The Routledge Handbook of Development Ethics provides readers with insight into the central questions of development ethics, the main approaches to answering them, and areas for future research. Over the past seventy years, it has been argued and increasingly accepted that worthwhile development cannot be reduced to economic growth. Rather, a number of other goals must be realised:

• Enhancement of people's well-being

• Equitable sharing in benefits of development

• Empowerment to participate freely in development

• Environmental sustainability

• Promotion of human rights

• Promotion of cultural freedom, consistent with human rights

• Responsible conduct, including integrity over corruption

Agreement that these are essential goals has also been accompanied by disagreements about how to conceptualize or apply them in different cases or contexts. Using these seven goals as an organizing principle, this handbook presents different approaches to achieving each one, drawing on academic literature, policy documents and practitioner experience.

This international and multi-disciplinary handbook will be of great interest to development policy makers and program workers, students and scholars in development studies, public policy, international studies, applied ethics and other related disciplines.

chapter 1|13 pages


What is development ethics?

part I|37 pages


chapter 2|12 pages

Global ethics

Development ethics as global ethics

chapter 3|6 pages

Integral human development

Development of every person and of the whole person

chapter 4|6 pages


No development is good development

chapter 5|11 pages


Epistemic injustice and distortion in development theory and practice

part II|48 pages


chapter 6|13 pages


Happiness, desires, goods, and needs

chapter 7|16 pages

The capability approach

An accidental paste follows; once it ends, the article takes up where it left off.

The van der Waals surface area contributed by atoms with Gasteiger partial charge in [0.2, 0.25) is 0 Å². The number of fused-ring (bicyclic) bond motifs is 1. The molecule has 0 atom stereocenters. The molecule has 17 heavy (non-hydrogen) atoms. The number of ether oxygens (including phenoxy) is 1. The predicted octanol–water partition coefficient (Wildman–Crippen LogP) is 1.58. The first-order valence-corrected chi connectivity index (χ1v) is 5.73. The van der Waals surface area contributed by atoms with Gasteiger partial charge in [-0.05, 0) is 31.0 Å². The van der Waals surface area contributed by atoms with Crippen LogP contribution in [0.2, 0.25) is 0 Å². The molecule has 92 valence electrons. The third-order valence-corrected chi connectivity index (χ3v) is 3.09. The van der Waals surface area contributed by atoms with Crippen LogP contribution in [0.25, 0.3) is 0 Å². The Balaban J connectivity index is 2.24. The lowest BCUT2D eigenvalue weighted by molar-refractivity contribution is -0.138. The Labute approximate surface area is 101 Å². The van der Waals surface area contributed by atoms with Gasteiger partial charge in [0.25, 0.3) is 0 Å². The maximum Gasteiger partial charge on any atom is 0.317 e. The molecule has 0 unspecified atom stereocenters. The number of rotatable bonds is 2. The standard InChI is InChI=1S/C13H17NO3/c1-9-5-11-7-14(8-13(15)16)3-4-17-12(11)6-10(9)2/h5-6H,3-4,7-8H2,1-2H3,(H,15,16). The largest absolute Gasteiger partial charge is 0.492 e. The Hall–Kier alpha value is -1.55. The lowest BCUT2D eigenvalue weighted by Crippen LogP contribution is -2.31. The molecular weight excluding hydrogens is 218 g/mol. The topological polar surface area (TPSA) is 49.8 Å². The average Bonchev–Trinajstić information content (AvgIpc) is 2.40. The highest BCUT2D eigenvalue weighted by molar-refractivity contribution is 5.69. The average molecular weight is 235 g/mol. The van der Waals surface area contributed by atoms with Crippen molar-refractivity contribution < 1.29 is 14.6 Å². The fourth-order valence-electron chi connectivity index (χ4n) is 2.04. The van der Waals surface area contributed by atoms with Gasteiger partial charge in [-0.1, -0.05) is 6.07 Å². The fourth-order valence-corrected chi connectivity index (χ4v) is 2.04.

Ethics and socio-economic development

chapter 8|9 pages


Using subjective well-being metrics to gauge development

chapter 9|8 pages

Adaptive preferences

Accounting for deflated expectations

part III|68 pages

Social and global justice

chapter 10|13 pages

Social and global justice

Models of development and theories of justice

chapter 11|18 pages


Feminist insights on inequality in development

chapter 12|14 pages

Indigenous peoples

Self-determination, decolonization, and indigenous philosophies

chapter 13|8 pages

Horizontal inequalities

Individual capabilities and inequalities between groups

chapter 14|6 pages


Intergenerational transmission of poverty and inequality

chapter 15|7 pages


Social gradients and unjust health outcomes

part IV|37 pages

Empowerment and agency

chapter 16|12 pages


Participatory development and the problem of cooptation

chapter 17|5 pages


Expanding choice through democratic processes

chapter 18|12 pages


Worthwhile education for ethical human development

chapter 19|6 pages


Land acquisition and disempowerment

part V|41 pages

Environmental sustainability

chapter 20|17 pages

Sustainability and climate change

Human development and human responsibilities

chapter 21|8 pages

Food production

Food security and agricultural development

chapter 22|14 pages

Buen vivir and the rights of nature

Alternative visions of development

part VI|48 pages

Human rights

chapter 23|15 pages

Human rights

Shaping development ethics, pragmatics, law, policy and politics

chapter 24|15 pages

The right to development

Ethical development as a human right

chapter 25|16 pages


Building security through peace and reconciliation

part VII|34 pages

Cultural freedom

chapter 26|11 pages

Cultural freedom

Worthwhile development for a diverse world

chapter 27|10 pages

LGBTI people

“Being LGBTI” in international development

chapter 28|11 pages


Religious contributions to development issues

part VIII|36 pages


chapter 29|13 pages

International responsibilities

From utility and humanitarianism to global justice

chapter 30|7 pages

Development practitioners

Absent in the deliberative discourse on development ethics

chapter 31|14 pages


Concepts, costs, causes and challenges

part IX|57 pages

Regional perspectives

chapter 32|7 pages

Latin America

Inequality provoking critical thought

chapter 33|6 pages

South Asia

Environmental concerns and human rights violations

chapter 34|5 pages

East Asia

Challenges to political rights

chapter 35|7 pages

Middle East and North Africa

The Arab Spring as a political expression of ethical issues

chapter 36|7 pages

French-speaking sub-Saharan Africa

From buying and selling loyalty to demanding democracy

chapter 37|6 pages

Sub-Saharan Africa

Development ethics and post-colonial debate

chapter 38|9 pages


European development ethics – past and present

chapter 39|8 pages

USA and Canada

High-income maldevelopment